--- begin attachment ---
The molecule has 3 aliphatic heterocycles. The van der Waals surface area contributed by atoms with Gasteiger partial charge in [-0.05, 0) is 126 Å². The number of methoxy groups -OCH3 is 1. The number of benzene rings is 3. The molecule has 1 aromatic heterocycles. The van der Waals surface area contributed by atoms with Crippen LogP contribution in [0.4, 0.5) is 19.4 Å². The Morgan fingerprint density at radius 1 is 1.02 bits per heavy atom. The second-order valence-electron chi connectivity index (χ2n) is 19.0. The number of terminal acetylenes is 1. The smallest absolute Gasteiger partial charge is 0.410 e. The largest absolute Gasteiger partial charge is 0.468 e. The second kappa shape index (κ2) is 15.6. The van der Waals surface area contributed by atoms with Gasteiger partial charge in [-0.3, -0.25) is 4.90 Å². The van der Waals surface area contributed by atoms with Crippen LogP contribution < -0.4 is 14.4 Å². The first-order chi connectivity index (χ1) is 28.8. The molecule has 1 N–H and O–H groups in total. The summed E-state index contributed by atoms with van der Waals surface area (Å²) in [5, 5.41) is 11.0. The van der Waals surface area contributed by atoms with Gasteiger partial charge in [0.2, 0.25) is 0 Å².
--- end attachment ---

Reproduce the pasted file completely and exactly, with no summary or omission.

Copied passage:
The molecule has 3 aliphatic heterocycles. The van der Waals surface area contributed by atoms with Gasteiger partial charge in [-0.05, 0) is 126 Å². The number of methoxy groups -OCH3 is 1. The number of benzene rings is 3. The molecule has 1 aromatic heterocycles. The van der Waals surface area contributed by atoms with Crippen LogP contribution in [0.4, 0.5) is 19.4 Å². The Morgan fingerprint density at radius 1 is 1.02 bits per heavy atom. The second-order valence-electron chi connectivity index (χ2n) is 19.0. The number of terminal acetylenes is 1. The smallest absolute Gasteiger partial charge is 0.410 e. The largest absolute Gasteiger partial charge is 0.468 e. The second kappa shape index (κ2) is 15.6. The van der Waals surface area contributed by atoms with Gasteiger partial charge in [-0.3, -0.25) is 4.90 Å². The van der Waals surface area contributed by atoms with Crippen LogP contribution < -0.4 is 14.4 Å². The first-order chi connectivity index (χ1) is 28.8. The molecule has 1 N–H and O–H groups in total. The summed E-state index contributed by atoms with van der Waals surface area (Å²) in [5, 5.41) is 11.0. The van der Waals surface area contributed by atoms with Gasteiger partial charge in [0.2, 0.25) is 0 Å².